I remember the first one best because I guess I was so taken aback. I was in a supermarket parking lot, less than a five minutes drive from my home. I was driving behind a vehicle that repeatedly put on brakes, with no apparent reason to do so. Finally, in utter frustration, I blew the horn. A man leaped out of the car and very aggressively came to my window yelling “You got some kind of problem lady?” So, I said yes, “ Why are you braking, what’s the problem…? He cut me off with this : “Stupid nigger bitch.” Well, I was raised to respond to this sort of thing, so I lost my mind as well and joined in the yelling of profanities and dispensing of obscene gestures as he returned to his car. I drove home, parked the car…and I just could not move. I had fifteen minutes of complete devastation. It had happened~ I’d had an authentic Negro experience, not the silly taunting of kids messing with one another. This was real. Immediately I thought all my white friends from school, work, all of them. Did they all feel this way? Is this what they did to us behind closed doors?
Now, perhaps the incident in the parking lot had more to do with his bad day, or road rage or whatever, but the fact remains that this man had at his disposal the most vile and vulgar terms, and he reached into his bag of tricks and extracted the ‘best’ of them for my special benefit. Interestingly enough, I find it quite easy to dismiss the anonymous idiot/sexist/racist at Grand Union and not feel forever marred by the experience. What I find hard to accept is the way some of my well meaning friends and coworkers often don’t see, because they don’t have to, or notice the things I must, in order to safe guard my emotional well-being. I am trained to anticipate circumstances where I may be made to feel uncomfortable and avoid those places. Saving this being possible and I am with “others,” then I must endure it so as to not make a scene that would cause anyone else embarrassment.
I am speaking here of privileges, simple creature comforts, that are not granted or guaranteed to me because of my race in my own country of origin. I have essentially been socialized in both a macro- and micro- culture. I have deliberately chosen to use these terms over minority and majority, because I feel they are over used. Within any microculture, parents are cognizant of that along with loving their children and teaching them to know their wonderfulness, they must also teach them that there are others in the world that will not love them or acknowledge their wonderfulness and greatness. Therefore children within the microcultures learn very early on to be discerning of peoples motives towards them. Actually, this may in fact make them more socially savvy than their macroculture contemporaries.
The wonderfulness and greatness I speak of here is our humanity. This brings to mind an essay I read during my freshman year in college. It was about an English explorer, who upon setting his feet on soil in the “New World” reflected upon it as an entry in his travel diary, how similar it was to his arrival on the African continent. He remarked on the expanse, and “vast nothingness” he saw all around him. Nothingness?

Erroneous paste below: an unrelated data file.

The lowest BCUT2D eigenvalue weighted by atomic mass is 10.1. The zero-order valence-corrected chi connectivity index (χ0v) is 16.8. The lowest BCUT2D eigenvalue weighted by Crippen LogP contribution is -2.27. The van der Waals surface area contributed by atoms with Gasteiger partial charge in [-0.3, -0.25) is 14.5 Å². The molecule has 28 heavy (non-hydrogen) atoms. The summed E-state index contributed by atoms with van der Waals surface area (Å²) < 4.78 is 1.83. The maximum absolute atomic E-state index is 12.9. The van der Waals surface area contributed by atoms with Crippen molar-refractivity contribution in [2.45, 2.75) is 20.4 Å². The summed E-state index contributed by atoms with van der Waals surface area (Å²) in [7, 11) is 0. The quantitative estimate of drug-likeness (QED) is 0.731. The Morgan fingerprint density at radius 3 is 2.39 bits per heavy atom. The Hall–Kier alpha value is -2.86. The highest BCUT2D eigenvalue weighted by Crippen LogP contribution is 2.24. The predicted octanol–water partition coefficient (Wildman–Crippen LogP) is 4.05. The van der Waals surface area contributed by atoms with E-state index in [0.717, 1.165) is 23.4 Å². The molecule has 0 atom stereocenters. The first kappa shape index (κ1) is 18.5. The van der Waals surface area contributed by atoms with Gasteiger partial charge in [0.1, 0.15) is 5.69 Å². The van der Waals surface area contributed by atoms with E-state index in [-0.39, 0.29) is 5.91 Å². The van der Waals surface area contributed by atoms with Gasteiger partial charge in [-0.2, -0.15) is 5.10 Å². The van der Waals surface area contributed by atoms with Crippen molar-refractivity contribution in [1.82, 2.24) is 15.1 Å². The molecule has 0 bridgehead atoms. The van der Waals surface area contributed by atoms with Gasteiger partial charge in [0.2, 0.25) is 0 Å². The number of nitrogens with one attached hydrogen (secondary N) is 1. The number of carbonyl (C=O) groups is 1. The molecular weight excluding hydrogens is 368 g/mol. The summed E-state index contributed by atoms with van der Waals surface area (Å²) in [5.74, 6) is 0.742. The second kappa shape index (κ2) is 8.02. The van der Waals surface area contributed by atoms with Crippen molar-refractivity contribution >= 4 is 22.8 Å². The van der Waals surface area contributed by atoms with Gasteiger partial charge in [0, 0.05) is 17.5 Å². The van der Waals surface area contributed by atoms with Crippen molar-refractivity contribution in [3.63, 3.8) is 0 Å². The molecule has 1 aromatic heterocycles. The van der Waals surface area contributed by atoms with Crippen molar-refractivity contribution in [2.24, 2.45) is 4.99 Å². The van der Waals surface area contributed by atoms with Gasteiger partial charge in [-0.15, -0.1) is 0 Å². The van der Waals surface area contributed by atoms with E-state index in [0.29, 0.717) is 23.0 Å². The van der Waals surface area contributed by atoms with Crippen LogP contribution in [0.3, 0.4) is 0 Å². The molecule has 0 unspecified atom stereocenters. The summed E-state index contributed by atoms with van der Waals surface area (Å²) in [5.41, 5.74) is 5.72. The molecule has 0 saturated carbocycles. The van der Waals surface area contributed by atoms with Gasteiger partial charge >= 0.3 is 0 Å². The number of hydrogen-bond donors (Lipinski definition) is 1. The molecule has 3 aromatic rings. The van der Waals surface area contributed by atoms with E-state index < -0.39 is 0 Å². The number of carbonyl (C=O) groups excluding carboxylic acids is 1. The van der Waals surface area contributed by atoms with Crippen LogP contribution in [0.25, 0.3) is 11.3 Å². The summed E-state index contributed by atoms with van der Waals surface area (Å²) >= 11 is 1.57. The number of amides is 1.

There were people, and language, and civilizations! This is a lack of seeing “others” as human as one’s self. I have had this conversation with African American males whereas, like McIntosh I used examples of sexism that parallel racism. I told one male friend that several of the problems we were facing in our relationship, was because he sought to treat me the way he “treated his women” I told him that this was tantamount to someone of another race treating him the way they “treat Blacks”. To his credit, he finally understood my point; there is a grave danger to everyone in a supposed just society when one’s humanity is disregarded, and like only extends privilege to like. When people fail to see people as people.
Members of microcultures therefore have the onerous duty of being nearly hyper vigilant about the thoughts, feelings, and behaviors of persons within the macroculture. Not only is this notion exhausting, it is impossible. Revolutions must initially occur from within, not without, and it is not within the power of another to bring such a shift in someone else’s reasoning and frame of reference. So, the best that may be said of the McIntosh position paper is that it is a start, and for beginning the dialog she is to be applauded. The best case scenario following a reading of the paper would involve an awareness of one’s personhood, and that of others. This would hopefully translate into interactions that honor everyone’s humanity and obliterates unearned privileges.
This would in effect represent a truly evolved society.
1) McIntosh’s paper juxtaposed the similarities between White Privilege and Male Privilege in American society. It was published in 1988
2) Psychoanalyst such as Freud, et al frequently attributed the malaise of any women to “female hysteria” In fact, for several years the DSM-I (1952) and DSM-II (1968) acknowledged female-specific maladies. Historically, women of color were typically not studied and therefore not represented within these descriptions.
3) The Beauty Myth by Naomi Wolf (1993) galvanized (white) feminist in a way that had been unprecedented since, The Feminine Mystique by Betty Friedan was published in 1963.Tags: African-Americans, black women, Talking about Race, Women
Author: natureis2bloom (5 Articles)
Natureis2bloom aspires to offer commentary on local and global events that have an impact on how post-modernist women live and move in the world from a womanist, humanist, and African-in-the-Americas perspective.